Editor’s note: The following keynote address was delivered at a conference for and with a group of U.S. bishops March 25-26 in Chicago. “Pope Francis, Vatican II, and the Way Forward” was co-organized by Loyola University Chicago’s Hank Center for the Catholic Intellectual Heritage, Boston College’s Boisi Center for Religion and American Public Life, and Fordham University’s Center on Religion and Culture. Also helping with the organization was NCR political columnist Michael Sean Winters.
The first thing to acknowledge when we talk about the Second Vatican Council today is the gap between the horizon of expectations raised by the council and the situation of the Catholic Church today, especially in this country. Vatican II called Catholics to unity: unity in the one human family, with non-Christians and non-believers, with Christians of other traditions, and with fellow Catholics.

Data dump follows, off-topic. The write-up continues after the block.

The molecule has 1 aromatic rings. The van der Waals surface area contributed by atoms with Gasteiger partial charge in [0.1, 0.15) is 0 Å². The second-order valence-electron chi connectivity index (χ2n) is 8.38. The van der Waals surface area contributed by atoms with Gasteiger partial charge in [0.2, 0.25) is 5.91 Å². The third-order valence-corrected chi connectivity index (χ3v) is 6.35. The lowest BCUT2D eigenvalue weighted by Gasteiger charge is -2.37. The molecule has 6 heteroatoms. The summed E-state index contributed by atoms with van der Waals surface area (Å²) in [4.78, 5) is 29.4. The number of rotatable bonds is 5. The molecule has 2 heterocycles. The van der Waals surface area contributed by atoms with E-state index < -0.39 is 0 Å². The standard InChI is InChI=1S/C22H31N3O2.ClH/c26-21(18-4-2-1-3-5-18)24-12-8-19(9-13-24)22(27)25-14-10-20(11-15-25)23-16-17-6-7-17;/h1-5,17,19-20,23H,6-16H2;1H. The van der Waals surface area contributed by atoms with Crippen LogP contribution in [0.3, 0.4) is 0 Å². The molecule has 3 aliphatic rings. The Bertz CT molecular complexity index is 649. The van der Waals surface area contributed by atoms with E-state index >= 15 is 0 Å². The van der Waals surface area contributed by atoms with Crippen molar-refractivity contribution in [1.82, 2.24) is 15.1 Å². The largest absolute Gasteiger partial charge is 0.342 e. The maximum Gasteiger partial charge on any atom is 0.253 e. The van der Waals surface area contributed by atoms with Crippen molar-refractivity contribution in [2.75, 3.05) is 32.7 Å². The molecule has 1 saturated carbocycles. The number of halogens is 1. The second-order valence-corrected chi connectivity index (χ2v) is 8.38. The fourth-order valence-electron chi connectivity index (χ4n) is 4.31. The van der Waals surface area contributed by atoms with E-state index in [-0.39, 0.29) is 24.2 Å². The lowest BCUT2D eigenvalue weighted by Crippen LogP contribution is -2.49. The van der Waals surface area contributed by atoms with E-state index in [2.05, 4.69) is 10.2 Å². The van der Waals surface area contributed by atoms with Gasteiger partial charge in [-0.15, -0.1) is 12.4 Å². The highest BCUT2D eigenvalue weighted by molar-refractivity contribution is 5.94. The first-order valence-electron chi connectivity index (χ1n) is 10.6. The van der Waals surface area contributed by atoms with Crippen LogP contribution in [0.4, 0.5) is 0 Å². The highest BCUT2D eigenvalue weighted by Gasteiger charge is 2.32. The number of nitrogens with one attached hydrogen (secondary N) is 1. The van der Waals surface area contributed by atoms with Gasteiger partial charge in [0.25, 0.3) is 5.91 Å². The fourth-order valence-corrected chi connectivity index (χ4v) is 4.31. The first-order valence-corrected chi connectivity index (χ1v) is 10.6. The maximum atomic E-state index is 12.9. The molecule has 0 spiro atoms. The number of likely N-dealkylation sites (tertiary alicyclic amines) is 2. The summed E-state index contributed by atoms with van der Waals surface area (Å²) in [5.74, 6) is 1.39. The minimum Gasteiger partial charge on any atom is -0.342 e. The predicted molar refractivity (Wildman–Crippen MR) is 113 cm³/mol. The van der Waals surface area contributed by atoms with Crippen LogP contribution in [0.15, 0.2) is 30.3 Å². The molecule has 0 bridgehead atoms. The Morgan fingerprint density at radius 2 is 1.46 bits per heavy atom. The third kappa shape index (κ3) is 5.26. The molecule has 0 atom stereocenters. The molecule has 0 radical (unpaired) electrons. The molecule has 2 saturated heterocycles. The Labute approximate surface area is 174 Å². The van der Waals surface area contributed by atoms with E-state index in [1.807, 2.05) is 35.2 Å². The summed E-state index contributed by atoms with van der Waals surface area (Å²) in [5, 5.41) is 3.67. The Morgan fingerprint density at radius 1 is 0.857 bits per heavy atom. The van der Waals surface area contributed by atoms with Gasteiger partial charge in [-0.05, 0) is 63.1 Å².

But in these last few years we have seen that the fundamental call of Vatican II to unity through reconciliation has often turned into a source of bitter division and contention, at times dangerously flirting with schism. This is paradoxical because reconciliation is maybe even more original as an intent of Vatican II than the call to church reform.
We have seen all this with shocking clarity during the pontificate of Francis. This is more than a chronological overlap. There is a parallel between the rejection of Vatican II and the relationship between the church in the United States and Pope Francis. The opposition to Pope Francis is rooted in the opposition to Vatican II — a theological crisis that did not begin with this pontificate.
This is a problem that is not just theological, but also ecclesial, that is, it has profound consequences for the ways in which all Catholics experience their life of faith in the church. Therefore, it is a problem that needs to be addressed. Also, because it would be naive to think that it’s a problem created by Francis and that it will disappear with the next pontificate. Hence, this is the attempt at an analysis of the problem and to offer some possible solutions.
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Massimo Faggioli is professor of theology and religious studies at Villanova University. Follow him on Twitter: @MassimoFaggioli.
With thanks to the National Catholic Reporter (NCR) and Massimo Faggioli, where this article originally appeared.